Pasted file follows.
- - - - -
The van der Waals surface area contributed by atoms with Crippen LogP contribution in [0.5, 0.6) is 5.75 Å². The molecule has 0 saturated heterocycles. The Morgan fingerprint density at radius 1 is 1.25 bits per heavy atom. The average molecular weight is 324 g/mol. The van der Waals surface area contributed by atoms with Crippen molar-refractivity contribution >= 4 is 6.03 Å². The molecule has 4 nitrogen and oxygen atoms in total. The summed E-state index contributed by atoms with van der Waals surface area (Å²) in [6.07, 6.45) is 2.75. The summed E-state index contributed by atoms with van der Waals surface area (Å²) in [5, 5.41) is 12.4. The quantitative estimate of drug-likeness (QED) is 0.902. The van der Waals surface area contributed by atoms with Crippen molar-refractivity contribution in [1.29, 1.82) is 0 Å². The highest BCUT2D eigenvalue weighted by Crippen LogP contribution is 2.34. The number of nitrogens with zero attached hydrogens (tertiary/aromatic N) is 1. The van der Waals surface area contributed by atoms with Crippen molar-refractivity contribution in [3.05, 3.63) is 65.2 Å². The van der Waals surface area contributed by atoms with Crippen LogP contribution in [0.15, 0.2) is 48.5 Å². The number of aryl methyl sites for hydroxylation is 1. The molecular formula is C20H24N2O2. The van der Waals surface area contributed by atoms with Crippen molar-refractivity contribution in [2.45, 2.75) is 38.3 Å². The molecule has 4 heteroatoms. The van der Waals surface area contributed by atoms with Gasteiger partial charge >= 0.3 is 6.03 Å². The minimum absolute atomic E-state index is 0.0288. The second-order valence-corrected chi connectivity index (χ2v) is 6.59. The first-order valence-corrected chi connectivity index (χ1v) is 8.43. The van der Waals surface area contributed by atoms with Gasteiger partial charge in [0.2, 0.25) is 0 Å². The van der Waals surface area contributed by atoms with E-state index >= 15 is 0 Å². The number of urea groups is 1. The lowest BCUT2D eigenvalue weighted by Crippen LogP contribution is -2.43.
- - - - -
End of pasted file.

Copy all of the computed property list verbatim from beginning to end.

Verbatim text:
The van der Waals surface area contributed by atoms with Crippen LogP contribution in [0.5, 0.6) is 5.75 Å². The molecule has 0 saturated heterocycles. The Morgan fingerprint density at radius 1 is 1.25 bits per heavy atom. The average molecular weight is 324 g/mol. The van der Waals surface area contributed by atoms with Crippen molar-refractivity contribution >= 4 is 6.03 Å². The molecule has 4 nitrogen and oxygen atoms in total. The summed E-state index contributed by atoms with van der Waals surface area (Å²) in [6.07, 6.45) is 2.75. The summed E-state index contributed by atoms with van der Waals surface area (Å²) in [5, 5.41) is 12.4. The quantitative estimate of drug-likeness (QED) is 0.902. The van der Waals surface area contributed by atoms with Crippen molar-refractivity contribution in [1.29, 1.82) is 0 Å². The highest BCUT2D eigenvalue weighted by Crippen LogP contribution is 2.34. The number of nitrogens with zero attached hydrogens (tertiary/aromatic N) is 1. The van der Waals surface area contributed by atoms with Crippen molar-refractivity contribution in [3.05, 3.63) is 65.2 Å². The van der Waals surface area contributed by atoms with Crippen LogP contribution in [0.15, 0.2) is 48.5 Å². The number of aryl methyl sites for hydroxylation is 1. The molecular formula is C20H24N2O2. The van der Waals surface area contributed by atoms with Crippen molar-refractivity contribution in [2.45, 2.75) is 38.3 Å². The molecule has 4 heteroatoms. The van der Waals surface area contributed by atoms with Gasteiger partial charge >= 0.3 is 6.03 Å². The minimum absolute atomic E-state index is 0.0288. The second-order valence-corrected chi connectivity index (χ2v) is 6.59. The first-order valence-corrected chi connectivity index (χ1v) is 8.43. The van der Waals surface area contributed by atoms with Gasteiger partial charge in [0.2, 0.25) is 0 Å². The van der Waals surface area contributed by atoms with E-state index >= 15 is 0 Å². The number of urea groups is 1. The lowest BCUT2D eigenvalue weighted by Crippen LogP contribution is -2.43.